Al-Maliki's toughest task will be assigning control of the defense and interior ministries, responsible for the army and the police. Sunnis have accused the Shiite-run Interior Ministry of tolerating death squads that target Sunni civilians. Army and police ranks are believed to be infiltrated by militias.
The current interior minister belongs to the largest Shiite party, the Supreme Council for the Islamic Revolution in Iraq, believed to operate a militia. U.S. officials have insisted the next minister have no ties to militias.
Another militia, the Mahdi Army, is controlled by radical anti-American cleric Muqtada al-Sadr, who supported al-Jaafari for another term. Al-Sadr refuses to disband his force unless other militias are abolished and the army and police prove capable of protecting Shiites from Sunni extremists.
While politicians from all sides called for unity and an end to sectarianism in Saturday's parliament session, the differences were visible.
The new Sunni parliament speaker, Mahmoud al-Mashhadani, insisted the armed forces must be built "on the basis of national loyalty" and spoke strongly against sectarian violence — code among Sunnis for militia violence.
Then a lawmaker stood and chided him for not speaking out against terrorism — a reference to the Sunni-led insurgency.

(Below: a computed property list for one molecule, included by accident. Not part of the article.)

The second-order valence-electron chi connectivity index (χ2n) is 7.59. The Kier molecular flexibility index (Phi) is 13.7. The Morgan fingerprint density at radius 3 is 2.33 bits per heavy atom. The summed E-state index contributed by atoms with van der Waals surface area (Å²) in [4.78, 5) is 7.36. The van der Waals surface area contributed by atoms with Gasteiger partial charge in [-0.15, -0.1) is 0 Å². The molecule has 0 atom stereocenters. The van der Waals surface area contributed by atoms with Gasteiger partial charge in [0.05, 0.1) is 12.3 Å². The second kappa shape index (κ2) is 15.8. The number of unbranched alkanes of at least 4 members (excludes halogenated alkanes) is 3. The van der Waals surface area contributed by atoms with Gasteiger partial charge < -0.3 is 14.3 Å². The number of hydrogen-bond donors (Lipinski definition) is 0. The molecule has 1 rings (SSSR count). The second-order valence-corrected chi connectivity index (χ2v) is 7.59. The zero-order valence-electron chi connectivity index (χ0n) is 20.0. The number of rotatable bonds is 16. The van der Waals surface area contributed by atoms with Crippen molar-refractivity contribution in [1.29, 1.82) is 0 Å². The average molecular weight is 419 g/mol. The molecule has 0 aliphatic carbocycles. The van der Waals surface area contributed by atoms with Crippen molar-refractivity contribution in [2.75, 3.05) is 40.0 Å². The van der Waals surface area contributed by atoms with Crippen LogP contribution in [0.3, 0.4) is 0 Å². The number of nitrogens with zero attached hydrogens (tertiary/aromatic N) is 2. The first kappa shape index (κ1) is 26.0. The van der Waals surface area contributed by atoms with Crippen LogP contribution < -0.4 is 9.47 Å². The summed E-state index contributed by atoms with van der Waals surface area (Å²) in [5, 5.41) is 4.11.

Al-Jaafari took the podium and barked, "Your only enemy is terrorism. That is all."
In his new role, Al-Maliki must make overtures to the disaffected Sunni Arab community, the backbone of the insurgency. Sunni Arab politicians accepted al-Maliki despite his reputation as a hardline champion of Shiite rights.
Al-Maliki was deputy chairman of a committee formed to purge Saddam allies from political life. Many Sunnis believed the committee's goal was to deny them a role in Iraq.
He also was a tough negotiator in deliberations over Iraq's new constitution, passed last year despite Sunni Arab objections. He resisted U.S. efforts to put more Sunnis on the drafting committee as well as Sunni efforts to dilute provisions giving Shiites and Kurds the power to form semiautonomous mini-states in the north and south.
Under a deal worked out with Sunnis last year, parliament has four months to consider constitutional amendments, a process likely to strain relations among the ethnic and religious groups at a time when the Americans are pushing for unity.
In a sign of the security challenge, suspected insurgents exploded two bombs Saturday in a market in Muqdadiyah, about 60 miles northeast of Baghdad, killing at least two Iraqis and wounding 17. The second blast was timed to hit emergency crews arriving at the scene.
The bullet-ridden bodies of 10 Iraqis were found in and around Baghdad, many blindfolded with hands and legs bound in rope. Some appeared to have been tortured, and one was decapitated, police said.
Police also found a body with signs of torture floating in the Tigris River in Kut, 100 miles southeast of Baghdad.
In the capital, gunmen in a speeding car sprayed a police patrol with machine-gun fire, killing one officer. Gunmen killed a civilian riding in a car, and a roadside bomb wounded two policemen.